After what felt like an eternity, the aggressive Rep Fitness PowerSpeed bar has arrived!
If you got a taste of the Rep stainless steel power bar (review here), you know what I’m talking about. That bar, which released in 2017 offers more of a medium cut. That is, it’s not very aggressive.
It’s a really nice bar, no doubt, but it left some people wanting more…
Understanding that much of the powerlifting population likes aggressive knurling, Rep Fitness went to the drawing board and designed a new bar.
This bar is not only more aggressive but it also offers a unique twist on the knurling that few bars have.
Unlike most bars which have a knurl that extends all the way (or very close) to the inside collar, the PowerSpeed bar is purposely cut short.
The perceived benefit is twofold: It allows for easier adjustment on the rack and it prevents your j-cups from getting damaged from a deep knurl.
In this review, I’ll break this bar down, compare it to some other popular options, and discuss these unique qualities in detail.
Rep Fitness PowerSpeed Bar
The PowerSpeed bar from Rep Fitness conceptually is a very interesting bar. The shorter knurling is a nice touch that feels innovative – something that is becoming more common with Rep.
The execution of the bar, in my opinion, is quite good. I love the knurl pattern, I think the bar performs as expected, and I think the functionality of the shorter knurl is actually pretty effective. The potential downsides of a shorter knurl seem somewhat trivial to me, as they will only impact a very small portion of lifters. More on that later.
Before diving deeper, let’s have a look at the overall specs of the bar:
Bar Weight: 20kg
Shaft Diameter: 29mm
Center Knurl: Yes – Same Pattern
Knurl Marks: Powerlifting
Shaft Coating: Manganese Phosphate or Hard Chrome
Tensile Strength: 215,000 PSI
Yield Strength: 205,000 PSI
Bar Length: 86.5″
Distance Between Collar Faces: 51.5″
Loadable Sleeve Length: 16.35″
Sleeve Coating: Hard Chrome
Bushing/Bearing: Bronze Bushing
This long-awaited knurl has been widely anticipated for its aggressive pattern. Compared to the stainless steel power bar, it delivers in a big way. It’s considerably more aggressive – something that is sure to excite a lot of people. In fact, I’d say it’s overall more aggressive than the Rogue Ohio Power Bar, the same-priced Fringe Sport Power Bar, and several others. I’d put it a notch below the Vulcan Absolute Power Bar v2 in terms of aggression, but it actually provides a very similar feel. The Vulcan APB v2, mind you, has one of my all-time favorite knurls.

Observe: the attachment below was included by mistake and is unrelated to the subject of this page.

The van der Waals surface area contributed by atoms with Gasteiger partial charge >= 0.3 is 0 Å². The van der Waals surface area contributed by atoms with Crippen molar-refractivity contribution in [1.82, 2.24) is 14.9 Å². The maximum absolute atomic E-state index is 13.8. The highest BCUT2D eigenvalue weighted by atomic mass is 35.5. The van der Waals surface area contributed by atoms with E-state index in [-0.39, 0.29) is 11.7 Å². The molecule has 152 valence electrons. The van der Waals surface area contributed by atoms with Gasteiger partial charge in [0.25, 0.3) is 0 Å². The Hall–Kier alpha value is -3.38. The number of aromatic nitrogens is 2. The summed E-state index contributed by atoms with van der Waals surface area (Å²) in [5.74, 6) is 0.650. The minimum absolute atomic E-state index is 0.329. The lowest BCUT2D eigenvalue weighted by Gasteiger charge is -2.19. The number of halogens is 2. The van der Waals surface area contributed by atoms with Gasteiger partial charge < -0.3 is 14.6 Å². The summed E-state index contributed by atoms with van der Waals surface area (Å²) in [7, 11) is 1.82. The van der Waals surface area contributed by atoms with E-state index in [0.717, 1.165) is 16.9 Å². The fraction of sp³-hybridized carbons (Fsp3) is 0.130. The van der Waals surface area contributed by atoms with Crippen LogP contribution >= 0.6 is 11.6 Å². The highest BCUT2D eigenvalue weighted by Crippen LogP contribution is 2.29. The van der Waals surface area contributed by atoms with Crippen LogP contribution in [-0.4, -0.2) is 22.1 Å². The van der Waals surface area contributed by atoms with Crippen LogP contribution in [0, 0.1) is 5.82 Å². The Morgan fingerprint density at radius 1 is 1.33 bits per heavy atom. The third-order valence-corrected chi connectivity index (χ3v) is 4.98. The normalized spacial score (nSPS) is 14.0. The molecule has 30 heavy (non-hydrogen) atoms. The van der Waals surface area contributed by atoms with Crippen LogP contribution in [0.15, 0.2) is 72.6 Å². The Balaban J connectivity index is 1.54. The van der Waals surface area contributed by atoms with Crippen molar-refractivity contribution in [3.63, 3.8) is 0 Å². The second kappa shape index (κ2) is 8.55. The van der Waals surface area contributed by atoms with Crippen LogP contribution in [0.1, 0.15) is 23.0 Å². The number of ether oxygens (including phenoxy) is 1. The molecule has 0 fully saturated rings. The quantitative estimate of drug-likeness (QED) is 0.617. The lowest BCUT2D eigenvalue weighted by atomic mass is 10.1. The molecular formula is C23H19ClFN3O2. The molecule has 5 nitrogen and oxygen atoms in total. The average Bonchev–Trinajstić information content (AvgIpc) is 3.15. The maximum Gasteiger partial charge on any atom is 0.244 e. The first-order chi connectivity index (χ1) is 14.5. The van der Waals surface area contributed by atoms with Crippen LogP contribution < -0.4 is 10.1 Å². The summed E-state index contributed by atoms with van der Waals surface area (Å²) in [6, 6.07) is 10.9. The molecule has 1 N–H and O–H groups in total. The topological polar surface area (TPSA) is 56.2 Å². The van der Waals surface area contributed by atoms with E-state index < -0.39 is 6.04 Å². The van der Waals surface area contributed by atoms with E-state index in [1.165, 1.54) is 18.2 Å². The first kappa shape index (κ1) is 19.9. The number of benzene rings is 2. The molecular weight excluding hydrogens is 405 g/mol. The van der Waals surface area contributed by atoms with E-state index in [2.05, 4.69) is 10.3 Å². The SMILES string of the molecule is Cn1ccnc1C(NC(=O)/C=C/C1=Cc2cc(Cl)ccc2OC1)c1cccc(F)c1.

As you can see from the close-up shot below, this PowerSpeed bar has a deeply cut, mountainous knurl that is somewhat blunted at the top. The high number of contact points work to not only create a strong grip, but also to take away some of the bite. My theory, as was once explained to me, is that having more contact points is much like laying on a bed of nails vs. just a few nails. This is true because your body doesn’t exert enough pressure on any single nail to puncture the skin. The overall force is more evenly distributed.
When you look at something like the Rogue Ohio Power Bar, you have a knurl that is deeply volcanoed with a wider point profile. I believe this is why many, including myself, find that knurl to be more “scratchy” than others. What was once my favorite knurl, the Rogue OPB has fallen behind some others. Of course, this is completely subjective, and I do still believe the OPB has a very good pattern overall, but I like this PowerSpeed knurl quite a bit more.
In this image, you can see a comparison between the PowerSpeed Bar, the SS Rep Fitness Poewr Bar, the Rogue OPB, and the Vulcan Absolute v2.
As mentioned, the main difference between the PowerSpeed bar and virtually every other bar on the market is the fact that it has a shortened knurl. Rather than extending to the inside collar, the knurl is actually cut 5.5 inches short on each side.
“Wtf, bro… I need knurl everywhere!”
Calm down, dude – it actually makes a lot of sense.
By shortening the knurl, the Rep Fitness PowerSpeed bar accomplishes two things:
- It makes for quick adjustments/centering of the bar when racked.
- It saves your j-cups from unnecessary damage caused by deep knurling.
But, does it work?
In my opinion, yes.